Mindful parenting is becoming more and more popular, and research shows that after attending mindfulness programs, mothers report feeling better about their parenting in general. This was especially true for mothers of children with ASD, and much like ADHD, it also helped decrease the child’s symptoms of aggression and self-harm. [5] Mindfulness helps parents distance themselves from the child’s negative behavior by seeing it as something that comes and goes and is in no way their fault. Parents are also taught to start noticing their own feelings from moment to moment, without judging them. They are encouraged to notice comfortable and uncomfortable feelings related to parenting and to take a moment to accept them before working on them. [5]

It all sounds nice and dandy, but learning to do this takes a lot of practice, and coaching is a great way to start yourself on that journey. A Coach will be a non-judgmental listener who will, in turn, model the non-judgmental listening to parents. We can all agree that solving a problem from a position of acceptance, rather than one of anxiety, anger, and sadness will give us much better results, right?

At Nobel Coaching & Tutoring, we encourage parents to attend individual coaching sessions while their children are attending theirs. That way, parents can work on their own feelings and behaviors in order to model the best behavior possible to their children. If your child is having issues focusing on their homework, or if they are simply stressed out about the upcoming SAT’s, the best person to help them overcome it and learn to create a positive atmosphere is you – and we are here to help you learn how.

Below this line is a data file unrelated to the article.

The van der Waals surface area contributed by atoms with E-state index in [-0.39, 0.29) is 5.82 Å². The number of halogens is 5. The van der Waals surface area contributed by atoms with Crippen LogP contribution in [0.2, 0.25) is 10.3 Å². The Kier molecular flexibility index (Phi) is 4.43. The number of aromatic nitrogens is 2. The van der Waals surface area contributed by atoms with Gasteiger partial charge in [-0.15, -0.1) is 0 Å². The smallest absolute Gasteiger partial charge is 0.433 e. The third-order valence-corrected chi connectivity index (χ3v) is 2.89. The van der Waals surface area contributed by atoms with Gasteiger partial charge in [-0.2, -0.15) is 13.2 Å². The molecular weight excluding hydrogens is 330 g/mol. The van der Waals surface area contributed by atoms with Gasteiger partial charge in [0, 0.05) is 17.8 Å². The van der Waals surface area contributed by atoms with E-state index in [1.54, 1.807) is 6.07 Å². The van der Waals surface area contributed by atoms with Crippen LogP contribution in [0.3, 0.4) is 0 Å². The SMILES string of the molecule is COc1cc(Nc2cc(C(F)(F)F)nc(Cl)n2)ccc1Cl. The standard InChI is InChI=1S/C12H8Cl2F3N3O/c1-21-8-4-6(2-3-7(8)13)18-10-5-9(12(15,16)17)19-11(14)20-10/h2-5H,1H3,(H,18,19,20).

References:

  1. Garreta, E., Jimeno, T., & Servera, M. (2018). Analysis of the effectiveness of a training program for parents of children with ADHD in a hospital environment. Actas Españolas de Psiquiatria, Vol.46, 1, pp. 21-28
  2. https://www.whitbyschool.org/passionforlearning/6-compelling-reasons-to-take-parenting-classes
  3. https://ies.ed.gov/ncee/wwc/Docs/InterventionReports/wwc_incredibleyears_111511.pdf
  4. http://www.psychiatrictimes.com/adhd/parent-training-children-adhd
  5. Duncan, L., Coatsworth, J., & Greenberg, M. (2009). A Model of Mindful Parenting: Implications for Parent–Child Relationships and Prevention Research. Clinical Child and Family Psychology Review, 255-270